Alexandria Honors Suffragists with Marker

Alexandria, Va. to Honor Suffragists Tortured at Occoquan Workhouse. Landmark Suffragist Court Case was Decided in Alexandria. A historic marker will be dedicated at the site of the courthouse on St. Asaph and Prince streets.

Page updated on Sep 9, 2021 at 12:10 PM

Alexandria Honors Suffragists Tortured at Occoquan Workhouse

Lynn Garvey Hodge portrays Suffragist Mrs. Robert WalkerLandmark Suffragist Court Case was Decided in Alexandria

Corner of South Saint Asaph and Prince Streets

The Office of Historic Alexandria and Alexandria Celebrates Women dedicated a historic marker, on August 26, to recognize the women who bravely endured imprisonment and brutality in their efforts to gain the vote for all American women.

The tabletop marker -- designated as part of the Alexandria Heritage Trail -- was recently installed near the intersection of Prince and South Saint Asaph Streets in Old Town Alexandria. The site housed the United States District Court for the Eastern District of Virginia in the early 20th century. The third-floor courtroom was located in the old Customs House, which stood on the corner of South Saint Asaph and Prince Streets. The formal dedication will be held outdoors with a reception and the inaugural guided tour of the new Alexandria Women’s History Walk to immediately follow.

In the News

Alexandria Celebrates Women: Suffragists struggle against brutality in fight for voting rights. Upcoming local event aims to honor tortured American suffragists. By Gayle Converse and Pat Miller, Alexandria Times, August 19, 2021.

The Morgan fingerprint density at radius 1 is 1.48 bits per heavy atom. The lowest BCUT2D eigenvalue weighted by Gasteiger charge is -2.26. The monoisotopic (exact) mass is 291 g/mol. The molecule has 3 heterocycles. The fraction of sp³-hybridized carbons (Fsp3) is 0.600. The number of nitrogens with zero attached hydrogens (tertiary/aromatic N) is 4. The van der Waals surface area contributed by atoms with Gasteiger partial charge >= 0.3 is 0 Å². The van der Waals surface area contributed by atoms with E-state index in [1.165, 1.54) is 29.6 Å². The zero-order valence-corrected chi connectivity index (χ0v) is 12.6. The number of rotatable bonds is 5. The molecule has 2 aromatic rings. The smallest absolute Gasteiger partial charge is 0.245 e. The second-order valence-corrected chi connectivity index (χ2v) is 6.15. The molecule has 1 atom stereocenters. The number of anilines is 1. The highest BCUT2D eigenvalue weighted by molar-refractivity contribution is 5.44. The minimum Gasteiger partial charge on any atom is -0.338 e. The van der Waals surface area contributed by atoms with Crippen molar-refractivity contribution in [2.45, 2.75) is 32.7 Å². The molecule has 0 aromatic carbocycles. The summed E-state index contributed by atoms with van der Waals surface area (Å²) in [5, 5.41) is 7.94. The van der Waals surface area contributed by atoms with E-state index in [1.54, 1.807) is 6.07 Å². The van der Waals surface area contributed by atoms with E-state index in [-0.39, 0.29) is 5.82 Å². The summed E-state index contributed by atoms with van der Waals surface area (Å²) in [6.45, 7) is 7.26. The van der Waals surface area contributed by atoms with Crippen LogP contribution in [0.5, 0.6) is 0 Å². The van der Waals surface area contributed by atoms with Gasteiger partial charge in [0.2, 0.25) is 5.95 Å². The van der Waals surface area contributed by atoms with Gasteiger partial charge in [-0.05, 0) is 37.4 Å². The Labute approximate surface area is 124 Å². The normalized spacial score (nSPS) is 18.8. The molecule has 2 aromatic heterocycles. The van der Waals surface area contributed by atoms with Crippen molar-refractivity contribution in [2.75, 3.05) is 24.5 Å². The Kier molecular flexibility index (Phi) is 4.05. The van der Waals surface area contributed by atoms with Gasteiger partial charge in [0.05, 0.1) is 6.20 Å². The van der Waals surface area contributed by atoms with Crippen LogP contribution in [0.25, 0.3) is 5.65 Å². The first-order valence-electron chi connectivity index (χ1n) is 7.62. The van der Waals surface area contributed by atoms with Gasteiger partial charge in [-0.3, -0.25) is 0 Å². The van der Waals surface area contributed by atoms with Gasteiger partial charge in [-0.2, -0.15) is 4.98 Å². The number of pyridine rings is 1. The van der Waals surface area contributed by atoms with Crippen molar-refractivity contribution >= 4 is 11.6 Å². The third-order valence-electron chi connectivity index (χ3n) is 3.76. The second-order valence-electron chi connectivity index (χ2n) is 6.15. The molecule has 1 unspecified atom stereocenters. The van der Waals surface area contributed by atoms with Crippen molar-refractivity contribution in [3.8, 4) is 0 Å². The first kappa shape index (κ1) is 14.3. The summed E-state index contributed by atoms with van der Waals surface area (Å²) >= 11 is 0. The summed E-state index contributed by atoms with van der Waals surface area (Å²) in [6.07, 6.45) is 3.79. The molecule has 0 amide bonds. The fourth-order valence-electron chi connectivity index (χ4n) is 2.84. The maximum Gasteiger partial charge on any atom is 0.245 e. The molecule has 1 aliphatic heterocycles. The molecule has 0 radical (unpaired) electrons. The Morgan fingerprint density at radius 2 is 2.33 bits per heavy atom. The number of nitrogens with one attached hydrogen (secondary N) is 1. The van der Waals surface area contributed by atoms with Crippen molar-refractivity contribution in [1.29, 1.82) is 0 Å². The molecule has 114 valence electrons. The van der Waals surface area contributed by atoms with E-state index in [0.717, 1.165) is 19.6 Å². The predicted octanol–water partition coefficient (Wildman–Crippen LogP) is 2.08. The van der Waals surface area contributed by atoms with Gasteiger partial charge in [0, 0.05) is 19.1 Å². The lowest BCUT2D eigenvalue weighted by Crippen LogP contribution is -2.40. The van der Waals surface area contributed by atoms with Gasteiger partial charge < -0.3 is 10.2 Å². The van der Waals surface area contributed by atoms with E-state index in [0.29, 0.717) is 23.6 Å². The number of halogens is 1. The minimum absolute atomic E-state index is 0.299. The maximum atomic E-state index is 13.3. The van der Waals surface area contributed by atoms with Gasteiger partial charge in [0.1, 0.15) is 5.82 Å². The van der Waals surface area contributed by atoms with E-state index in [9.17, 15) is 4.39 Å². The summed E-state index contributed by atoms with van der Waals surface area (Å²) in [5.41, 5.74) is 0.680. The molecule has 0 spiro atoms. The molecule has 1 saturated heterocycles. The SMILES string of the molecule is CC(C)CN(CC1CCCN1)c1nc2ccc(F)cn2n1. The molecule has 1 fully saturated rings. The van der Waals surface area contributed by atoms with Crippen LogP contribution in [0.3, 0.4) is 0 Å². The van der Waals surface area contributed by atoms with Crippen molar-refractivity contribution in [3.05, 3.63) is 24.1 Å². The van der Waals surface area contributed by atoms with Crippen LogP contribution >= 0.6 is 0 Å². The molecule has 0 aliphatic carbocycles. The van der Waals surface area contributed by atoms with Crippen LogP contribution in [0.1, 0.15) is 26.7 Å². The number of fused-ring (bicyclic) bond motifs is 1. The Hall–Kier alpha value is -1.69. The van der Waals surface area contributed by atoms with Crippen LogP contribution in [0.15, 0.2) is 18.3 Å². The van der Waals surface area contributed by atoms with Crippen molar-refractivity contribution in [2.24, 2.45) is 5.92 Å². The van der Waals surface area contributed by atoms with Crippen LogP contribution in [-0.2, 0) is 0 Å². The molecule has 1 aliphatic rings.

New marker dedicated to Suffragists. Out of the Attic, Alexandria Times, August 26, 2021.

Signage Dedicated to Suffragists. By Jeanne Theismann, Alexandria Gazette Packet, September 2, 2021.

The Marker

Trail Sign: Suffragists and a Courtroom Decision in AlexandriaThe marker reads:

Suffragist Prisoners at Occoquan: In November 1917, 32 suffragists were arrested in Washington, D.C. for allegedly “blocking traffic” on a Pennsylvania Avenue sidewalk. They were sent to the District of Columbia workhouse at nearby Occoquan, Virginia. The women were subjected to undue hardships and torture, resulting in the infamous November 14, 1917 “Night of Terror.” A number of women prisoners were threatened, beaten and hurled against walls and floors. A few days later, force feedings began. The suffragist prisoners were eventually freed from Occoquan following a hearing in Alexandria’s federal courthouse.

Alexandria Women's History Walking Tour

The Alexandria Celebrates Women 2021 Women’s History Tour is a walking route through historic Old Town Alexandria, Virginia. The route will allow you to explore many of the sites associated with a wide array of diverse and courageous women who have been an integral part of Alexandria’s history. The tour is extensive – as is our City’s history – however the route is designed to be explored at your own pace: please feel free to stop/resume your tour at any time. We suggest allowing at least two hours for the complete three-mile Walk. This is an outdoor walking tour created to encourage you to enjoy the beauty and ambiance of Old Town at your own pace. Should you wish to enter any of the public sites, please check museum, library, City Hall and Torpedo Factory admission hours.

Photo Gallery

Gayle Converse and Pat Miller unveil Suffragists marker (8-26-2021)

Gayle Converse and Pat Miller, Alexandria Celebrates Women, unveil the marker.

Mayor Wilson at the Suffragist marker unveiling (8-26-2021)

Mayor Wilson addresses the audience at the Suffragist marker unveiling.

Amy Jackson, Lynn Garvey Hodge, Gretchen Bulova (8-26-2021)

Councilwoman Amy Jackson, Lynn Garvey Hodge portraying Mrs. Robert Walker, Office of Historic Alexandria Director Gretchen Bulova.